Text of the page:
When I was little, I know I could look at a three-inch space on the ground or on a brick wall and find a whole world to become enchanted with. My parents had a massive hifi console in our living room. I’d play their records and stare into the blue “On” light on the base and imagine it was the rabbit hole into Alice’s Wonderland. I would plop down in my mom’s rock garden and find magical realms in the cracks and under leafs. Being small gave me a microscopic view of the world I think the adults missed. They were busy thinking about taxes and war and hippies ruining the nation. I was happy staring endlessly at ladybugs and pretending a peanut shell in a puddle was a speedboat.


Once Cozy started walking we began going on strolls in the neighborhood to “see what we could find.” There were lots of stops to smell flowers and look for honeybees. The wall at Little Big Burger she is particularly fond of. (She gives it a little big hug every time we pass it.) Every step is filled with a reason to be amazed. To make it one block it can take an hour. “Daddy, what’s this?”

“It’s a leaf, honey,” Now we include hikes in Forest Park which might as well be the jungles of the Yucatan (where we all were a year ago.) It’s more than father-daughter time. It’s a time to experience the sense of wonder in the mundane. The sacred in the profane. The awesome in the gross.


This summer we’ve been spending a lot of time in our yard. There’s a spider who lives on one of her old boots that we made into a planter. Of course she’s the “Itsy Bitsy” spider of song and legend. There’s a good 30 minutes watching her and the crows on the telephone wire who might want to gobble her up. Our small backyard has a bounty of delicious raspberries, dancing white butterflies, and bees harvesting pollen from our dandelion forrest. “See their legs, Cozy? How yellow they are? They’re going to turn that into honey!”

“Yum, Daddy! Can I go with them?”

At her daycare they go on “nature walks.” It’s a gaggle of 2-year-olds strolling through the neighborhood blocks looking for adventure. St. Andrews church is a “castle” they pass by. I’m sure local front yard gardens offer a thousand lessons. It must require a certain abound of zen to get these kids all headed in the same direction. Every step offers an opportunity to freak out over something the rest of us see as insignificant.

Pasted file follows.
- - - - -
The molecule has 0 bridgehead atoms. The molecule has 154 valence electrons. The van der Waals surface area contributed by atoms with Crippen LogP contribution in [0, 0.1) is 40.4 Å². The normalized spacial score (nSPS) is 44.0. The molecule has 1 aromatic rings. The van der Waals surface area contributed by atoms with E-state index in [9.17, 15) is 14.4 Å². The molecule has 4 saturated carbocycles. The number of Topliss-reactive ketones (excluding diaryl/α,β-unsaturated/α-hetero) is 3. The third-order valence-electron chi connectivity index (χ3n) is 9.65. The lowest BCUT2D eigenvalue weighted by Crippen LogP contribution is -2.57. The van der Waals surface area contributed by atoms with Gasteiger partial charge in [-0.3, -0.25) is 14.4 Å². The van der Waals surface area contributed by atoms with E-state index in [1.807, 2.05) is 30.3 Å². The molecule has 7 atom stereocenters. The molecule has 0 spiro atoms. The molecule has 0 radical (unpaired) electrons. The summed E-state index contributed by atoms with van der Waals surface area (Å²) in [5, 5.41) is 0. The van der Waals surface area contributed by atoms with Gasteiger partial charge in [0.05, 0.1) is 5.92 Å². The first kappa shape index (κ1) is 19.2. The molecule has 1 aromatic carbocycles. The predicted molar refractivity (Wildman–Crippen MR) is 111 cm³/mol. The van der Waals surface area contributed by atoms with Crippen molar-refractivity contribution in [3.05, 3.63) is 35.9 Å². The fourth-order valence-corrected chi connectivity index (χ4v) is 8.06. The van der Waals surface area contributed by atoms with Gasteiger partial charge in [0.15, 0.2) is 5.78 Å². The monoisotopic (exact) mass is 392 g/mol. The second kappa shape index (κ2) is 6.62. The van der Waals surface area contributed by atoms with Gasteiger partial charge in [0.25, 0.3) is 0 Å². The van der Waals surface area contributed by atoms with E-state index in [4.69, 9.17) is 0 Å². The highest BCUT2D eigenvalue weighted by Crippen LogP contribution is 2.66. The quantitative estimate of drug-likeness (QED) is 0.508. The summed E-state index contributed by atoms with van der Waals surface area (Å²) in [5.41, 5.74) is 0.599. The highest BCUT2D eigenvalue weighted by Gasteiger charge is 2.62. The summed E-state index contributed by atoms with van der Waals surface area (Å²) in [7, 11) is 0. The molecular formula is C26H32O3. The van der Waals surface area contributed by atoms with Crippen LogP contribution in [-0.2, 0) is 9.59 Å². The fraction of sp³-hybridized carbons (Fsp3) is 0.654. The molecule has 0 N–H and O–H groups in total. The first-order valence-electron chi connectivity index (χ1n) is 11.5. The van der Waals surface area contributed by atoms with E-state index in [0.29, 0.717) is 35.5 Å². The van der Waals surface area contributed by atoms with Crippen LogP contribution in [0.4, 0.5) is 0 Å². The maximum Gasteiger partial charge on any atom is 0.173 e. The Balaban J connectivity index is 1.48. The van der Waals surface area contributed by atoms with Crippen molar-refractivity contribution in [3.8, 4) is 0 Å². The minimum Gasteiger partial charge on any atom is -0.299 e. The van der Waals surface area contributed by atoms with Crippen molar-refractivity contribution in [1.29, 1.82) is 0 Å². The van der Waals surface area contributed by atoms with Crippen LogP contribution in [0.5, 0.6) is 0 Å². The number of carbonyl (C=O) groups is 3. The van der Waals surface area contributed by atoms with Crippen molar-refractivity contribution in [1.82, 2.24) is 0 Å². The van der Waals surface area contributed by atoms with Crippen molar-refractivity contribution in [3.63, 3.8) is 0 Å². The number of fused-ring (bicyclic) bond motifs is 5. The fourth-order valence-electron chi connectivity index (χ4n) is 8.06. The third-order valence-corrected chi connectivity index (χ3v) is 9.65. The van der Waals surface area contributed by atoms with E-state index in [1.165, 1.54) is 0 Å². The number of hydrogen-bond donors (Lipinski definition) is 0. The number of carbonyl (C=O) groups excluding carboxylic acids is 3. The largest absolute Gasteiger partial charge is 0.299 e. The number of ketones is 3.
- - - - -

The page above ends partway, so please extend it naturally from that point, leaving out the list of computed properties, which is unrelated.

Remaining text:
When I was a pre-schooler, my parents felt perfectly fine turning me loose into the woods by myself. I would build damns and collect leaves until Mom rang the dinner bell. Times have changed, but Cozy really doesn’t have to leave my sight to find a magical world under a rock or inside a hole in the porch steps. The big world doesn’t have much bearing on the microcosmos for a toddler.


She’s become fascinated with a Netflix show called Beat Bugs. It’s the adventures of five bugs built around Beatles songs. (Yes, they have a friend who is a blackbird.) Their whole world exists in the backyard of a little girl not much older than Cozy. It’s full of music and mystery. Their joyous theme song is “All You Need Is Love.” I have to think Cozy thinks the same plot lines are playing out behind our house. (We’ve certainly got at least one Walter the Slug who is probably singing “I am the Walrus” as we sit here.) I see the show as a way to turn her on to Beatle music, but I’m starting to think it’s her bonding with other tiny things. We’ve been calling her “Bug” for a few years now so it makes sense that she feels more kinship with the ants on our sidewalk than the G-20 Summit.

The world is so big. A one trillion-ton iceberg just broke off of Antarctica. The President is having secret meetings with a Russian dictator (who may or may not have serious dirt on him) with no Americans present. Your kid’s talking doll might be a spy for the FBI. (Or in Trump’s case, the Kremlin.) A new study just found plastic particles in most brands of Mac & Cheese. There’s just a great weight of it all. It makes sense to take some time and find a small crack in the ground, one you step over every day. It’s actually a massive canyon teaming with life. Maybe it’s the Beat Bugs, or maybe real bugs. Let your mind go just for a minute like you did when you were a kid. If the earth is just a dot in the infinite universe, that crack is as important as we are.


Seeing the world through Cozy’s eyes puts the big picture into perspective. (This blog post didn’t need to be very big.)


The Monsters Under the Bed

July 7, 2017